Rating: ★ ★ ★ ★
Genre: YA / Contemporary
Publication Date: February 5, 2019
Length: 464 pages
Description from Goodreads:
Sixteen-year-old Bri wants to be one of the greatest rappers of all time. Or at least make it out of her neighborhood one day. As the daughter of an underground rap legend who died before he hit big, Bri’s got big shoes to fill. But now that her mom has unexpectedly lost her job, food banks and shutoff notices are as much a part of Bri’s life as beats and rhymes. With bills piling up and homelessness staring her family down, Bri no longer just wants to make it—she has to make it.
On the Come Up is Angie Thomas’s homage to hip-hop, the art that sparked her passion for storytelling and continues to inspire her to this day. It is the story of fighting for your dreams, even as the odds are stacked against you; of the struggle to become who you are and not who everyone expects you to be; and of the desperate realities of poor and working-class black families.
I’ve been excited for this book for a long time now, but was a bit disappointed when I saw some negative reviews for it when it came out. I was worried that I wouldn’t like it or that it wouldn’t live up to The Hate U Give, but Angie Thomas has proved me wrong.
Just like with The Hate U Give, Angie Thomas manages to create a wide range of dynamic characters that show every aspect of the story. In On the Come Up, every character feels different and everyone is incredibly well-written.
All of the characters in this book, even the minor ones, have their own story and their own struggles. After having read this book and The Hate U Give, I definitely feel like character development is one of Angie’s major strengths as a writer.
What I love about Angie’s writing is that she always writes characters in a way that feels genuine and realistic. Growing up in a middle class white family in a not-very-diverse suburb in Connecticut, I know that my teen experience is much different that Bri’s. Yet, Angie writes in such a way that I still get Bri’s story. Anyone can read her books and empathize with the characters, no matter the reader’s background.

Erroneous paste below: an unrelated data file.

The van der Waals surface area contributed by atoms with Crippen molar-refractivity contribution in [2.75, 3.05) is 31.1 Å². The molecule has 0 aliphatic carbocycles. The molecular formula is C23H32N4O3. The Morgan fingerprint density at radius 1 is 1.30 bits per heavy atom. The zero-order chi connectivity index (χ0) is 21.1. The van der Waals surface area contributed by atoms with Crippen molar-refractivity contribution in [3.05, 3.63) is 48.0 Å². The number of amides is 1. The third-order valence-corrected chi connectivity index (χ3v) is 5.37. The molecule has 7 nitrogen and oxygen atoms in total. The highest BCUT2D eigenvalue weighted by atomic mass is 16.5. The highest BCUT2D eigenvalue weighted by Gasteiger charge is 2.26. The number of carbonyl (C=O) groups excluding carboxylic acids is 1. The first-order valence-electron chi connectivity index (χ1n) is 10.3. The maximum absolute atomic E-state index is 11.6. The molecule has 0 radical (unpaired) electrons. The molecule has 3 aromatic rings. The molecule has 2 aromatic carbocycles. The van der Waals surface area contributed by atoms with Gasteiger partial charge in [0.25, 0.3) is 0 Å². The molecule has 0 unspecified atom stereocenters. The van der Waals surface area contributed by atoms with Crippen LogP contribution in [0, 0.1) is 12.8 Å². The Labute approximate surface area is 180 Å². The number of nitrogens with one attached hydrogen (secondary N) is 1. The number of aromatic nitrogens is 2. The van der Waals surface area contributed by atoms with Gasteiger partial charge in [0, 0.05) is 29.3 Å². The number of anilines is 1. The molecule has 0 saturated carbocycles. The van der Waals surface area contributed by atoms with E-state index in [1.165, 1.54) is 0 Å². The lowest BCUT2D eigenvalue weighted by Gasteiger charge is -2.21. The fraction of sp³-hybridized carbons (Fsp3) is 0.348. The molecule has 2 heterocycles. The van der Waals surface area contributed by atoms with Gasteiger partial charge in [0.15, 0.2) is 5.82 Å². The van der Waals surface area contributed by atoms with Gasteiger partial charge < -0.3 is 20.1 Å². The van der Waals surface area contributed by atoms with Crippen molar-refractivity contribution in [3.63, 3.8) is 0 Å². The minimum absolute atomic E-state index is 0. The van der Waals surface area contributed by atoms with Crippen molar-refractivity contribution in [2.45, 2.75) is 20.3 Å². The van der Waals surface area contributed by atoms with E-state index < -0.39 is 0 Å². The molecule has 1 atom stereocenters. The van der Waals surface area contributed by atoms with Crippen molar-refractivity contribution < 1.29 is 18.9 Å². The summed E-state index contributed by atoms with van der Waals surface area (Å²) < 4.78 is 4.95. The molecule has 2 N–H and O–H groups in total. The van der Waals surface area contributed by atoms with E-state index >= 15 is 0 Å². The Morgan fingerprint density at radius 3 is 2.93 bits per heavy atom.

I also feel like she writes the “teen voice” so well. Both main characters in her novel feel like real teenagers, rather than just what adults think teenagers are like.
I will say that Bri is harder to like than Starr was. She can be kind of a jerk to those closest to her, and while many of her actions stemmed from a desire to help her family out, a lot of her actions were selfish. I loved Bri though, despite her flaws. She’s definitely much more of a go-getter, and works harder to take control of her situation willingly, whereas it feels like Starr was thrust into doing so. I also felt that this story was a bit more complex and that Bri was a more complex character than Starr was.
Unfortunately, I didn’t really see a ton of character development. She was strong from the start, and didn’t really seem to change all that much. I also felt like some of the character flaws present at the beginning were still there at the end. I think career-wise she learned and grew, but as a person, not so much.
I didn’t know this before reading, but this book is set in the same town as The Hate U Give, and it does reference the events of that book. We get a glimpse into the aftermath of the riots that took place towards the end of that novel.
I enjoyed learning about another part of Garden Heights and what life is like for another family.
I was a bit worried that I wouldn’t be into the plot of this story because I don’t really listen to rap music and don’t really know much about the hip-hop scene. Boy was I wrong.
In addition to the main storyline of Bri wanting to be a rapper, there are so many subplots that explore themes like racism, inequality, and poverty. And I hate to keep comparing this to her other book, but she does this in such a natural way in both books. I was so impressed by The Hate U Give because it would be so easy for a book like that to become preachy, but Angie explores all of the issues and ideas so naturally. The same is true in this book.
I thought the book was paced fairly well, for the most part. There is always something going on, and I always wanted to keep going to see what would happen next. There weren’t really any parts that I found myself wanting to rush through.
I did feel like the ending was a bit rushed, and I wished there was just a bit more of a buildup to the final scene.
Again with the comparisons. I listened to The Hate U Give as an audiobook and I was so impressed with it. The narrator did such a great job of portraying Starr and her voice, and she added so much emotion to the story. I was so excited when I downloaded this book and realized that the same woman, Bahni Turpin, was doing the narration. Bahni does another great job with this one. She adds so much character to an already great story. If you have the choice between audio and physical/digital, I would recommend giving the audiobook a go.
I know not everyone is enjoying this book, but I think it was a great story, and it solidifies Angie Thomas as one of the great YA writers of our time. Coming off the success of The Hate U Give, this woman is definitely not just a one-hit wonder. I can’t wait to see what she gives us next.